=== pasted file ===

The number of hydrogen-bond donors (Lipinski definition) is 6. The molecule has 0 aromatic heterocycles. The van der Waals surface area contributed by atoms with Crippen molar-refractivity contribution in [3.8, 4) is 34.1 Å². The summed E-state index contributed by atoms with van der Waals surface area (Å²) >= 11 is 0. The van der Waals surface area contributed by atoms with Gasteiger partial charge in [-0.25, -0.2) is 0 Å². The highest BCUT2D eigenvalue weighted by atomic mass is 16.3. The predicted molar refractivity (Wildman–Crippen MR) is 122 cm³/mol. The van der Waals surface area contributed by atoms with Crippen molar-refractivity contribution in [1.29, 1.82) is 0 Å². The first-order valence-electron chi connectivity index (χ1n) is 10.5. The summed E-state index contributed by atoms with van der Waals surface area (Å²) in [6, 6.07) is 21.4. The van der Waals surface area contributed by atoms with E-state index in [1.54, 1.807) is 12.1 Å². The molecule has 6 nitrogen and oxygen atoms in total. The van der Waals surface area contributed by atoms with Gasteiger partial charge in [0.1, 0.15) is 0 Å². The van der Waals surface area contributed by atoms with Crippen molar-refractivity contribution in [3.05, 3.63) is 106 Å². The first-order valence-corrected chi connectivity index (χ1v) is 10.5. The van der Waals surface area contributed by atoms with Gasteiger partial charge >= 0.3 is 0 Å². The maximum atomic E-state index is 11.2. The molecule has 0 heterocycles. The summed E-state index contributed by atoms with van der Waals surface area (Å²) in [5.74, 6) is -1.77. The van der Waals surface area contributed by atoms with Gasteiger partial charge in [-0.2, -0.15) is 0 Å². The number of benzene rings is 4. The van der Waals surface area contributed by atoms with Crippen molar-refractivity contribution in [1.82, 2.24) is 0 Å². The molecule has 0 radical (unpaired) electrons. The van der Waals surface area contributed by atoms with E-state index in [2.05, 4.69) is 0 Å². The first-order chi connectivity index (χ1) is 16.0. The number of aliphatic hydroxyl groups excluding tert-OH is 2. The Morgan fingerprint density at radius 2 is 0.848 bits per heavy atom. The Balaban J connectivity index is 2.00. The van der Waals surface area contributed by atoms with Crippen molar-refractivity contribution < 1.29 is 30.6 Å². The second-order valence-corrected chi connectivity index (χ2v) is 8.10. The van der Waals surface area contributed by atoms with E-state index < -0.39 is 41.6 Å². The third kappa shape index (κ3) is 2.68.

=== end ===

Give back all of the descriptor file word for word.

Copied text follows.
The number of hydrogen-bond donors (Lipinski definition) is 6. The molecule has 0 aromatic heterocycles. The van der Waals surface area contributed by atoms with Crippen molar-refractivity contribution in [3.8, 4) is 34.1 Å². The summed E-state index contributed by atoms with van der Waals surface area (Å²) >= 11 is 0. The van der Waals surface area contributed by atoms with Gasteiger partial charge in [-0.25, -0.2) is 0 Å². The highest BCUT2D eigenvalue weighted by atomic mass is 16.3. The predicted molar refractivity (Wildman–Crippen MR) is 122 cm³/mol. The van der Waals surface area contributed by atoms with Crippen molar-refractivity contribution in [1.29, 1.82) is 0 Å². The first-order valence-electron chi connectivity index (χ1n) is 10.5. The summed E-state index contributed by atoms with van der Waals surface area (Å²) in [6, 6.07) is 21.4. The van der Waals surface area contributed by atoms with E-state index in [1.54, 1.807) is 12.1 Å². The molecule has 6 nitrogen and oxygen atoms in total. The van der Waals surface area contributed by atoms with Gasteiger partial charge in [0.1, 0.15) is 0 Å². The van der Waals surface area contributed by atoms with Crippen molar-refractivity contribution in [3.05, 3.63) is 106 Å². The first-order valence-corrected chi connectivity index (χ1v) is 10.5. The van der Waals surface area contributed by atoms with Gasteiger partial charge >= 0.3 is 0 Å². The maximum atomic E-state index is 11.2. The molecule has 0 heterocycles. The summed E-state index contributed by atoms with van der Waals surface area (Å²) in [5.74, 6) is -1.77. The van der Waals surface area contributed by atoms with Gasteiger partial charge in [-0.2, -0.15) is 0 Å². The number of benzene rings is 4. The van der Waals surface area contributed by atoms with Crippen molar-refractivity contribution in [1.82, 2.24) is 0 Å². The molecule has 0 radical (unpaired) electrons. The van der Waals surface area contributed by atoms with E-state index in [2.05, 4.69) is 0 Å². The first-order chi connectivity index (χ1) is 16.0. The number of aliphatic hydroxyl groups excluding tert-OH is 2. The Morgan fingerprint density at radius 2 is 0.848 bits per heavy atom. The Balaban J connectivity index is 2.00. The van der Waals surface area contributed by atoms with Crippen molar-refractivity contribution < 1.29 is 30.6 Å². The second-order valence-corrected chi connectivity index (χ2v) is 8.10. The van der Waals surface area contributed by atoms with E-state index < -0.39 is 41.6 Å². The third kappa shape index (κ3) is 2.68.